By DANNY YOEONO
MARTINEZ, Calif. – If there is a national war on Christmas, someone forgot to tell Martinez. The town’s downtown streets were alive with Yuletide spirit last Friday at the Martinez Holiday Frolic and Light Parade.
Martinez Recreation Supervisor Patty Lorick said the event “was a gift from the City Council to the community.” A gift it was, wrapped and delivered by the fat man himself.
The City spent only $2,500 on an evening that brought in a record number of families and bodies to an often quiet downtown. The streets teamed with kids with sparkles in their eyes in a volume that can only be compared to the Homecoming Parade, but instead of persons being spread along Alhambra Avenue and Main Street, they were all in the roughly two-block section of Main Street. At least that was the case after 5 p.m. when all non-Main Street activities ceased.
It was one-stop shop Christmas. There were arts and crafts, candy canes littered about, Santa’s House was open for business along with the ice rink, a jolly parade, inflatable games, hot cocoa and an ugly sweater contest at Barrelista.
Perhaps known Martinez resident Mary Hatch said it best: “What a blast last night. Martinez was certainly the place to be. Never have I seen so many people out for a parade and the whole evening continued that way. The ice rink was packed, we went to a sold out show at Armando’s, people were saying they were having trouble finding parking – usually not a downtown problem at night … just a great night.”
The main event of the evening was truly the light parade that went from City Hall through Main Street and then took a left at Ferry Street, where it ended. The crowd marveled at the floats and performers that were an expression of everything that is good about the holidays, specifically the Santa impersonator on a motorcycle strewn with colored lights.
In an exclusive interview with the real Santa from inside his house, he delivered this message: “Do not stay inside all the time.” Santa heard many requests for electronics and wanted to remind kids that they have to get out and play. The big guy also said the most popular toy kids wanted this year was Hatchables.
In the small parking lot across from the Campbell Theater, tables were set up for more arts and crafts. One table sponsored and run by Childtime Learning Center had waffle ice cream cones covered in green frosting for the kids to stick treats or gummies onto, like decorating a four inch edible Christmas tree. The face painting table was sponsored and operated by St. Catherine’s. Faces around downtown were adorned with reindeer, candy canes and snowflakes.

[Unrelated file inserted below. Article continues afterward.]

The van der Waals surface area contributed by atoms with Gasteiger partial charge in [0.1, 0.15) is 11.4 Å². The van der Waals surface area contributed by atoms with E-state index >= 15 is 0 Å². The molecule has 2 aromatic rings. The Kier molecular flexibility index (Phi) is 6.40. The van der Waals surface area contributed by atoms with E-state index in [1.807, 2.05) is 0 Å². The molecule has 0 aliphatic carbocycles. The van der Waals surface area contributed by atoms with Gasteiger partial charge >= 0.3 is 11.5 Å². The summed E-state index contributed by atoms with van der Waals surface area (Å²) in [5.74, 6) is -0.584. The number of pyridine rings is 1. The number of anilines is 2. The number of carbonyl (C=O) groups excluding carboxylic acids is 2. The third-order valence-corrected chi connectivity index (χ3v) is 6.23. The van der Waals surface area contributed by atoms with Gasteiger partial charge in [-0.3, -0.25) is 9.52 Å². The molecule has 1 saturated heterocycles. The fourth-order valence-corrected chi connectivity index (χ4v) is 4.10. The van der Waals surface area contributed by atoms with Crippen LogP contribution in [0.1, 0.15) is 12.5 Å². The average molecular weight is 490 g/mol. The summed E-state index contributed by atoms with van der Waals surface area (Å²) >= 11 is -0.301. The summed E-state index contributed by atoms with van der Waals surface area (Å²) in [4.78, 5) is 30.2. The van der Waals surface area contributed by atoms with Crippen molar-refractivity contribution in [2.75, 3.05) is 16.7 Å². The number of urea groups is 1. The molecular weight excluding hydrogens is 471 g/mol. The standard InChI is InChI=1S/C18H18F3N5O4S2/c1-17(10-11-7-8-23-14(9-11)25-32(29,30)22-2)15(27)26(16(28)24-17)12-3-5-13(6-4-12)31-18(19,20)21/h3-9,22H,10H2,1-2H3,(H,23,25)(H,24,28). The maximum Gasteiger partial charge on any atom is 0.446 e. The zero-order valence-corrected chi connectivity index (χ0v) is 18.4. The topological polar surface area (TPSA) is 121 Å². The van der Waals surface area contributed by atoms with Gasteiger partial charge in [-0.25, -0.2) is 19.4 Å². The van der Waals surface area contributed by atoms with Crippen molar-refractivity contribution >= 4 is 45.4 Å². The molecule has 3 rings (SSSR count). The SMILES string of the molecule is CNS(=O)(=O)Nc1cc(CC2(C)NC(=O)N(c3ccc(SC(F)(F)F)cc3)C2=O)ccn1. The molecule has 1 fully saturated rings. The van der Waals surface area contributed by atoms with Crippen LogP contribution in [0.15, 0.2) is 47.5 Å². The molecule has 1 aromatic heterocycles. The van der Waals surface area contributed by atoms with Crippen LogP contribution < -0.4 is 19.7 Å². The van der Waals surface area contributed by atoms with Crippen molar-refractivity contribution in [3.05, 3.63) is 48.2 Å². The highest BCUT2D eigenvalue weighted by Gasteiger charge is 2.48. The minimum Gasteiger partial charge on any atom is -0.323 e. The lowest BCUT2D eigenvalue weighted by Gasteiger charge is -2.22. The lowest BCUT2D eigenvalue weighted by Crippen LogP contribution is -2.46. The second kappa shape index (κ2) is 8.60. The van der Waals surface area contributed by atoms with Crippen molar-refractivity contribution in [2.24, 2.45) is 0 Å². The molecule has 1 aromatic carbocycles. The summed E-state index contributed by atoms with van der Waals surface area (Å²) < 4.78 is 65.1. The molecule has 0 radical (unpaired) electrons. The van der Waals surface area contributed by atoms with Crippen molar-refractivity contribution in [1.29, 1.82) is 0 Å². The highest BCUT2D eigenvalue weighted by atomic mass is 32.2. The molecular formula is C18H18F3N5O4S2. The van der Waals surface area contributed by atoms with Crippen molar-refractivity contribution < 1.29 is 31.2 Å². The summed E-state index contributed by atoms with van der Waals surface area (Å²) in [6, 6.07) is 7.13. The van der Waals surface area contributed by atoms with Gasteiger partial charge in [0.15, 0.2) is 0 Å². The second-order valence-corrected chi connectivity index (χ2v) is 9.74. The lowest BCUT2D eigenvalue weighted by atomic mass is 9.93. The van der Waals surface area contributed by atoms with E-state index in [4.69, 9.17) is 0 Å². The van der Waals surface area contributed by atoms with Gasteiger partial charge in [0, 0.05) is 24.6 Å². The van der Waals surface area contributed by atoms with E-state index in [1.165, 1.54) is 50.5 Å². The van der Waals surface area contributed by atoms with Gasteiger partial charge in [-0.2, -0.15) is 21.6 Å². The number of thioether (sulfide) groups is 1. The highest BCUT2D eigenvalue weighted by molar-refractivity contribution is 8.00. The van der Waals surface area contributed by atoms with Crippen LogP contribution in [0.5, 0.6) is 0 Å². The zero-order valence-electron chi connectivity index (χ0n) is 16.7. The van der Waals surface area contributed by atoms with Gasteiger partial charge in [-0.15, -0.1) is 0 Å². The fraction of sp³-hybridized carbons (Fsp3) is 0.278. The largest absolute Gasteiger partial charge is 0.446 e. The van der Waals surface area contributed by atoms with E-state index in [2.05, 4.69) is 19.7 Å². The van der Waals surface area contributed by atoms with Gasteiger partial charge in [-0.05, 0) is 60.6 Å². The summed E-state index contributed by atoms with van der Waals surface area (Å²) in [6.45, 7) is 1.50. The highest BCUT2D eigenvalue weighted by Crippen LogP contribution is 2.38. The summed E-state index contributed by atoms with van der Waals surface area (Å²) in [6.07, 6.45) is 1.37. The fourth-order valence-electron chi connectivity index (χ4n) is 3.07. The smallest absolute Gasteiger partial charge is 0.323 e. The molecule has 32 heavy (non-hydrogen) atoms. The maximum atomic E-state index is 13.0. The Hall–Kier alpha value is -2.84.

In the plaza was Santa’s sleigh, where family after family sat, smiled and had their photos taken by whomever’s phone had the best camera.
Kids at the Holiday Frolic got a taste of Martinez’ rich fishing history with the Candy Cane Fishing game set up where a candy cane was tied to the end of string that was tied to the end of a stick. The fisher of candy would use the candy cane fishing pool to snag another candy cane out of a kiddie pool, barrel-o-monkeys style. The game was festive and fun and an important life lesson in fishing every child should know, although if a “fisher” did not succeed in catching a peppermint treat, they were awarded one anyway.
Alhambra High School sent up to 30 volunteers. Possibly thanks to the graduation requirement of 15 hours of community service. But I ran into three volunteers handing out free paper hats that fit upon the head like a crown. One of these volunteers, Brisenth Coria, a senior at Alhambra, admitted the need to fulfill her volunteer hours; but her friend Moreyna Hernandez, a junior, said she didn’t need the hours but just wanted to help. The third volunteer, Maria Escobar, is a sophomore at Alhambra and worked an arts and crafts table that was stationed at the veterans hall where Escobar “watched to make sure the kids don’t eat glue.”
I got to the Frolic at 6 p.m., which means I missed activities that closed by 5:30 – like Candy Cane Lane at the library where there were candy cane related crafts and a selfie holiday booth, the Reindeer Stop at the Veteran’s Hall, RC the Recycle Elf’s Workshop at Veteran’s Hall (RC also has the alias of “Dumpster Diving Diva”), the Gingerbread House at the Martinez Museum, Hot Cocoa with Frosty, and the Court Street tree lighting.
The Martinez Recreation Department would like to thank everyone that came to the event: “A special thank you to all the folks that brought floats, drove a car, walked or rode in a vehicle. You made the parade extra wonderful.”